O dreaded death! cold, pallid death, Despair is in thy icy breath; I shrink from thee. What victims wilt thou next enroll? Thou hast a terror for my soul Which will nor reason can control; I shrink from thee.

Then followed a sound that was like a low sob. This surely was Amy, Laura's cousin-friend, and already she had won the whole sympathy of his heart.

After ringing the bell he heard her step, and then she paused, as he rightly surmised, to wipe away the thickly falling tears. He was almost startled when she appeared before him, for the maiden had inherited the peculiar and striking beauty of her mother. Sorrow and watching had brought unusual pallor to her cheeks; but her eyes were so large, so dark and intense, that they suggested spirit rather than flesh and blood.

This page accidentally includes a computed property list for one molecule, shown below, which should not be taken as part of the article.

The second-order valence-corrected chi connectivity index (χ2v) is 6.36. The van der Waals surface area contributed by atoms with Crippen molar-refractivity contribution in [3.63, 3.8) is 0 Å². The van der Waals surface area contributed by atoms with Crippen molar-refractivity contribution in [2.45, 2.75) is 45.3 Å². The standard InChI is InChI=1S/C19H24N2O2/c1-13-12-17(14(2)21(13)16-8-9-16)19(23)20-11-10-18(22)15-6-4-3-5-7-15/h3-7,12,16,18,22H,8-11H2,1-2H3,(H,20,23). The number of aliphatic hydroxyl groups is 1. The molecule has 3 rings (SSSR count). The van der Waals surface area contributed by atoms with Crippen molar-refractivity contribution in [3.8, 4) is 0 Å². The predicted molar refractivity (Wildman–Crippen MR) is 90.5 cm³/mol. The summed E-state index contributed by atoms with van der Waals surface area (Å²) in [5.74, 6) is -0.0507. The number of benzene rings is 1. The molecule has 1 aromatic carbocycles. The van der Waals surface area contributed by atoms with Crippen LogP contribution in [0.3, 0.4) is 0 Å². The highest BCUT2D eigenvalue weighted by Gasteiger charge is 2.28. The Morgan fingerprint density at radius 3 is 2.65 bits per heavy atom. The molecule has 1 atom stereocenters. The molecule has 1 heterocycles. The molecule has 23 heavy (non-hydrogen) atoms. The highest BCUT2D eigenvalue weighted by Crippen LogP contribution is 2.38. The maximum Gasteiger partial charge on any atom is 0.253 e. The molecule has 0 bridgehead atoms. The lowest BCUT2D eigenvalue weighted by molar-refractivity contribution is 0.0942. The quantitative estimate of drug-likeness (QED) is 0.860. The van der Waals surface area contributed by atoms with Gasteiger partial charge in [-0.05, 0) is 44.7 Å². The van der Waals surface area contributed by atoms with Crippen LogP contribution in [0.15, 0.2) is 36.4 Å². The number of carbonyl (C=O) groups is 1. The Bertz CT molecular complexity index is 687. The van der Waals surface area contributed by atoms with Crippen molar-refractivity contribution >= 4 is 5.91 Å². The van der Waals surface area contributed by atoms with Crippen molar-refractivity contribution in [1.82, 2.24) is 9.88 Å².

"I think that this is Miss Poland," commenced Haldane in a manner that was marked by both sympathy and respect, and he was about to hand her his card of introduction, when she stepped eagerly forward and took his hand, saying: "You are Mr. Haldane. I know it at a glance."

"Yes, and wholly at your service."

Still retaining his hand, she looked for a second into his face, as if she would read his soul and gauge the compass of his nature; so intent and penetrating was her gaze, that Haldane felt that if there had been any wavering or weakness on his part she would have known it as truly as himself.

Her face suddenly lighted up with gratitude and friendliness, and she said, earnestly: